An increased emphasis on asceticism seems to have contributed to the abandonment of the agapé meal, or love feast, which had connotations of celebration and feasting, and was open to the dangers of excess.65 Fasting, not feasting, was the order of the day. Clement of Alexandria states, “Some, speaking with unbridled tongue, dare to apply the name agapé, to pitiful suppers, redolent of savor and sauces. Dishonoring the good and saving work of the Word, the consecrated agapé, with pots and pouring of sauce; and by drink and delicacies and smoke desecrating that name, they are deceived in their idea, having expected that the promise of God might be bought with suppers” (Paed. 2.1). Chrysostom exhorted the faithful to “take great care of the poor, and restrain our appetite, and rid ourselves of drunkenness, and be careful worthily to partake of the Mysteries.”66 And though he looks back longingly to the love feasts of the first churches, he seems to envisage a situation in which the eucharist was celebrated in liturgical gatherings, followed by a retreat by the wealthy to private meals which could be the occasion for drunkenness, and which by definition excluded the poor.67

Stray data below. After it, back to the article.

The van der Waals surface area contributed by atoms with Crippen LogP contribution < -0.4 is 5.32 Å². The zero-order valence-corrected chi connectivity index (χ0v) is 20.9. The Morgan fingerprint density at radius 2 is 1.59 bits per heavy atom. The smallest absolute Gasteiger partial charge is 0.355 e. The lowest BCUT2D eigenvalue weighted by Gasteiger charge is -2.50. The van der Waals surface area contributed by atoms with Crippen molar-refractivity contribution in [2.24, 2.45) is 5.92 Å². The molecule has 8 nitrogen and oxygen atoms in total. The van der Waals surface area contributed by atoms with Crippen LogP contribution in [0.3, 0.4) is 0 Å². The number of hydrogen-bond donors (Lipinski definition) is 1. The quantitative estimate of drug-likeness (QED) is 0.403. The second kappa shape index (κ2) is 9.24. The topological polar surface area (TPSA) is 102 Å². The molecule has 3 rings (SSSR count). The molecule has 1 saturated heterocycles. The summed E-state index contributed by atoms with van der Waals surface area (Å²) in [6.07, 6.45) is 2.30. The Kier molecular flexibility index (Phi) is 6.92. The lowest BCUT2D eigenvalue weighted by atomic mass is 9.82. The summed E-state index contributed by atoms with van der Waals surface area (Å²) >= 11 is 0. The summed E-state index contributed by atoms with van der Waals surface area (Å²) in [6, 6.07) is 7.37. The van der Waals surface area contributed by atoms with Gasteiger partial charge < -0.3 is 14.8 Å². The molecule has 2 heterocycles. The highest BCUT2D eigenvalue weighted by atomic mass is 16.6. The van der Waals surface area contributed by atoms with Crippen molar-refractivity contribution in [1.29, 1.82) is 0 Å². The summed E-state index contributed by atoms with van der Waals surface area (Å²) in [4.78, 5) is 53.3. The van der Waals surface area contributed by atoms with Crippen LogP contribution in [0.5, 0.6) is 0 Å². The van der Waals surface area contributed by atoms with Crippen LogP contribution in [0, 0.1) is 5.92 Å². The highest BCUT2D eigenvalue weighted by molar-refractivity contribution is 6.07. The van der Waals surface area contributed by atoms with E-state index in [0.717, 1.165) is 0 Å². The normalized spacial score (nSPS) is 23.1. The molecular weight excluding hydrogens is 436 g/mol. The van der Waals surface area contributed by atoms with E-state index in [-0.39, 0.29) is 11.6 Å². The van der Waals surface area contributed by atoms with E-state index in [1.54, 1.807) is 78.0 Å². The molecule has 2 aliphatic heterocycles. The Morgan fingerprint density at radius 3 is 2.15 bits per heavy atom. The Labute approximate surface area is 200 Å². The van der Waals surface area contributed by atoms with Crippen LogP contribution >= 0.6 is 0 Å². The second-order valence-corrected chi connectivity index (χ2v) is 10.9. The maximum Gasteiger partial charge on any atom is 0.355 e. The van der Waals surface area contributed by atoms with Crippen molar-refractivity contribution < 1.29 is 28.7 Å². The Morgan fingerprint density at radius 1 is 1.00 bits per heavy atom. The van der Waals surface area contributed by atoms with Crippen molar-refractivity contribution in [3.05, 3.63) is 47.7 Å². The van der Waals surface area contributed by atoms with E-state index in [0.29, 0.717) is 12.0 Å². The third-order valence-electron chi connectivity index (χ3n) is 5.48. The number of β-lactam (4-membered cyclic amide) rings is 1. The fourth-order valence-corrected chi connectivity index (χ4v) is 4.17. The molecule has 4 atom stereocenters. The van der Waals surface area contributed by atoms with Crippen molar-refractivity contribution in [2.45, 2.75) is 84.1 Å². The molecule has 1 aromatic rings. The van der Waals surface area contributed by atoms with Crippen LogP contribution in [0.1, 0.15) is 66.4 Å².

By the mid-third century, the eucharist was only occasionally, for most believers at least, a proper meal,68 and the liturgy focused on the bread and cup as a sacrificial offering, performed by a priest, according to strict ritual.69 The agapé or love feast still existed, separately, not so much as the common meal of all the church, but as a special meal put on for the poor, especially poor believers, by the rich, though it could sometimes still have the elements included70 It was also increasingly regulated by church ordinances.71 The growth of martyr-centric church life led to love-feasts at the tombs of martyrs, and also at funerals, and these were at times hard to distinguish from pagan ceremonies. Augustine criticized the drunken feasts held at the tombs of Christian martyrs, and he makes note of bishops, including Ambrose, banning funeral feasts.72 He goes even further, “Not even innocent and temperate feasts were permitted in the church.”73